Latest estimates indicate that nutritional deficiencies account for 3 million child deaths each year in less-developed countries. Targeted nutritional interventions could therefore save millions of lives. However, such interventions require careful optimization to maximize benefit and avoid harm. Progress toward designing effective life-saving interventions is currently hampered by some serious gaps in our understanding of nutrient metabolism in humans. In this Personal Perspective, we highlight some of these gaps and make some proposals as to how improved research methods and technologies can be brought to bear on the problems of undernourished children in the developing world.
Andrew M. Prentice, M. Eric Gershwin, Ulrich E. Schaible, Gerald T. Keusch, Cesar G. Victora, Jeffrey I. Gordon
Contraceptives that are readily available and acceptable are required in many poorer countries to reduce population growth and in all countries to prevent maternal morbidity and mortality arising from unintended pregnancies. Most available methods use hormonal steroids or are variations of barrier methods. Reports from several fora over the last 12 years have emphasized the number of unwanted pregnancies and resultant abortions, which indicate an unmet need for safe, acceptable, and inexpensive contraceptive methods. This unmet need can be assuaged, in part, by development of new nonhormonal contraceptive methods. This Review addresses the contribution that the “omic” revolution can make to the identification of novel contraceptive targets, as well as the progress that has been made for different target molecules under development.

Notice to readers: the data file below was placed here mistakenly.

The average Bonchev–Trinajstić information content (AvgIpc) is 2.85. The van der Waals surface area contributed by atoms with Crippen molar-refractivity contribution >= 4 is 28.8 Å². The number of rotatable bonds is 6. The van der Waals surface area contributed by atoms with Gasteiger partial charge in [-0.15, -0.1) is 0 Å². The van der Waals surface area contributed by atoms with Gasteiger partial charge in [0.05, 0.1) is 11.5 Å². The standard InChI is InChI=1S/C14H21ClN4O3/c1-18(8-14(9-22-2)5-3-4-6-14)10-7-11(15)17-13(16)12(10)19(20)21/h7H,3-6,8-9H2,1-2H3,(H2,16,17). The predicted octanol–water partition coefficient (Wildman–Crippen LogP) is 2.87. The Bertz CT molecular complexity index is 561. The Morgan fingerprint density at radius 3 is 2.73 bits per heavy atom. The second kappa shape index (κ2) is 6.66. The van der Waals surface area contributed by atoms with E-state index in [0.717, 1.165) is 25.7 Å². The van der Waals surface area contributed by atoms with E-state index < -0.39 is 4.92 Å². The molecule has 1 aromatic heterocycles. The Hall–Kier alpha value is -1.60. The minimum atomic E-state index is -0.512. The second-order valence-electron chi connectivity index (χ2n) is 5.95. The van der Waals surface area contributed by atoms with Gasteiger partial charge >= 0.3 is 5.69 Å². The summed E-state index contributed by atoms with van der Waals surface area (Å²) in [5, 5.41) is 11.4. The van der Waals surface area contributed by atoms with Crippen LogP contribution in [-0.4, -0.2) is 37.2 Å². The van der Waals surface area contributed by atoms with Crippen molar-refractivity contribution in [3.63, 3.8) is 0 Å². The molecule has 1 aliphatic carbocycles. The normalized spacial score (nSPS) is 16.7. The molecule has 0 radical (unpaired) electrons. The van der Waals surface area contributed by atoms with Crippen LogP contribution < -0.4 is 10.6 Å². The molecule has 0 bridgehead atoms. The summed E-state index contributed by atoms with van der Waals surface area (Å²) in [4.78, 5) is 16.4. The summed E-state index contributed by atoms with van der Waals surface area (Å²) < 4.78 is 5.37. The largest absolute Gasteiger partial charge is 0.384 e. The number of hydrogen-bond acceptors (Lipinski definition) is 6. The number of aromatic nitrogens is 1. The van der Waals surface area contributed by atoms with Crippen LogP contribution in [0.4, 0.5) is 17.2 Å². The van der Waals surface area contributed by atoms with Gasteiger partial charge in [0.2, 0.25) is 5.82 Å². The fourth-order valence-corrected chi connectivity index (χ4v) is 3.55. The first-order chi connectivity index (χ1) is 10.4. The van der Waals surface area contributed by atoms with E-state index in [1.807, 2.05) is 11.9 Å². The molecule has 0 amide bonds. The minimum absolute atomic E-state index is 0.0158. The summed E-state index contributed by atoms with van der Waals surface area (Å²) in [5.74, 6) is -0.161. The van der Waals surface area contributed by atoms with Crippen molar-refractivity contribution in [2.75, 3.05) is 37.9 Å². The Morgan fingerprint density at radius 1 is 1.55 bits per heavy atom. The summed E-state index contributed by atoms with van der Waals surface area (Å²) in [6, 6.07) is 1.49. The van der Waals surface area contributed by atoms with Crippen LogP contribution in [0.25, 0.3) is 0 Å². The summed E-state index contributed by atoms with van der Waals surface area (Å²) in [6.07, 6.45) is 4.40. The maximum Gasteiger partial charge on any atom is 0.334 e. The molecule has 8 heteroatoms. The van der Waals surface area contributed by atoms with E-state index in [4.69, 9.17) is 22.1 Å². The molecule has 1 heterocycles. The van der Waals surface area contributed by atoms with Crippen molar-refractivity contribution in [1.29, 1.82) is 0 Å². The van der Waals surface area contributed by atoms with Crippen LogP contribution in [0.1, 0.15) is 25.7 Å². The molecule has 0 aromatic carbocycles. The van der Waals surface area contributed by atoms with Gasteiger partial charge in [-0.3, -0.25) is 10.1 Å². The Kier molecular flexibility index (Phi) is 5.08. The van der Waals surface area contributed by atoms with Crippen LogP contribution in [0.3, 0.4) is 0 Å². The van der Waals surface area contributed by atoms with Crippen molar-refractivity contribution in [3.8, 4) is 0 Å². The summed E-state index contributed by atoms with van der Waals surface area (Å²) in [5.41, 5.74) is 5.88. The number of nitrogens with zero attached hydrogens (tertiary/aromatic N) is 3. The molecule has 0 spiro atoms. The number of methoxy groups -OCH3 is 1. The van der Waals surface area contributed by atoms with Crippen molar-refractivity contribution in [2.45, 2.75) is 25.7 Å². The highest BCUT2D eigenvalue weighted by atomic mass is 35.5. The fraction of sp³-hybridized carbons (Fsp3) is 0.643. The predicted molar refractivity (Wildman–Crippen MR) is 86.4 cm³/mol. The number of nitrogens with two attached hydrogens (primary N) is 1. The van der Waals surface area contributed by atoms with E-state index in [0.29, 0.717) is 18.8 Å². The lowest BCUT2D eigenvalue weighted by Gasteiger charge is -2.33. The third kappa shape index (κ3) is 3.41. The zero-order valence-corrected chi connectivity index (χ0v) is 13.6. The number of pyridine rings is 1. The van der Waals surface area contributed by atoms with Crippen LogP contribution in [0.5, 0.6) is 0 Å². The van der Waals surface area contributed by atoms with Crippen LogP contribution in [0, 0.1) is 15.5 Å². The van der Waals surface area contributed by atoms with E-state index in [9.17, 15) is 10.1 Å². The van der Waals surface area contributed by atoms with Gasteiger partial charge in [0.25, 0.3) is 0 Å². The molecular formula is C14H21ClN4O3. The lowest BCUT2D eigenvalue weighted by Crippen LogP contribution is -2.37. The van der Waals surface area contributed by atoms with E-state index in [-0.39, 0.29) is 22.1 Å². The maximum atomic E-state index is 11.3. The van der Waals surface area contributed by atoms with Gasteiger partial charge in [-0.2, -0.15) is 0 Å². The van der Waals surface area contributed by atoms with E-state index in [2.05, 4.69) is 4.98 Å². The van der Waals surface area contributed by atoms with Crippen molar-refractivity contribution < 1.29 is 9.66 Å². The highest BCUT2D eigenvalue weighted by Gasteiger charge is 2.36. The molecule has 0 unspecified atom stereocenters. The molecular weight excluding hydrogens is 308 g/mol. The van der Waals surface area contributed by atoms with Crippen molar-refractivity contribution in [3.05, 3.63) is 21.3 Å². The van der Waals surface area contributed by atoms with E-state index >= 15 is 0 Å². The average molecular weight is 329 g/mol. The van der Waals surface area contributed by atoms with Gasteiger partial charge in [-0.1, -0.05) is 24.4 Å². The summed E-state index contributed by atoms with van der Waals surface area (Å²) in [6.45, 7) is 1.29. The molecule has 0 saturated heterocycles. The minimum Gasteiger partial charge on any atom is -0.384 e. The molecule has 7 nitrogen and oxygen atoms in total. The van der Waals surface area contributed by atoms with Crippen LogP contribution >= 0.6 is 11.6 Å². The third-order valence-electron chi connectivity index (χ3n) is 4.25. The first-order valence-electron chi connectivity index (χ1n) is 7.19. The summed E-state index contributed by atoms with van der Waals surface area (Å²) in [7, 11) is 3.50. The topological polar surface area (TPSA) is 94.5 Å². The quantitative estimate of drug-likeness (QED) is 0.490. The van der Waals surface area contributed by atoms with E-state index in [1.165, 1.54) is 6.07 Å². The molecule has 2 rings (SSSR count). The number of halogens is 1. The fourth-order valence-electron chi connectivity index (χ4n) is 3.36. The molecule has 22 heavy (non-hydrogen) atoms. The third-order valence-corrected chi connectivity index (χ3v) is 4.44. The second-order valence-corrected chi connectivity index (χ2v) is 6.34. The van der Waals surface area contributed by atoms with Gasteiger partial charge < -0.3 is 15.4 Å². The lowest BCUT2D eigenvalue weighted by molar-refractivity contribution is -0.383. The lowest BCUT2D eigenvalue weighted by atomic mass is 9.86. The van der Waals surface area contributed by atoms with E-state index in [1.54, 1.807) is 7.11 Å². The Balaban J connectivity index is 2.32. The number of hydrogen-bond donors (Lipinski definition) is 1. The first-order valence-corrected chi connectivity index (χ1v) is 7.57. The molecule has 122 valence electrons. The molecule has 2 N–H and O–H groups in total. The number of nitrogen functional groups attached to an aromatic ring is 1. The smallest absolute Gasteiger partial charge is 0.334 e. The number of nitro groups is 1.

R. John Aitken, Mark A. Baker, Gustavo F. Doncel, Martin M. Matzuk, Christine K. Mauck, Michael J.K. Harper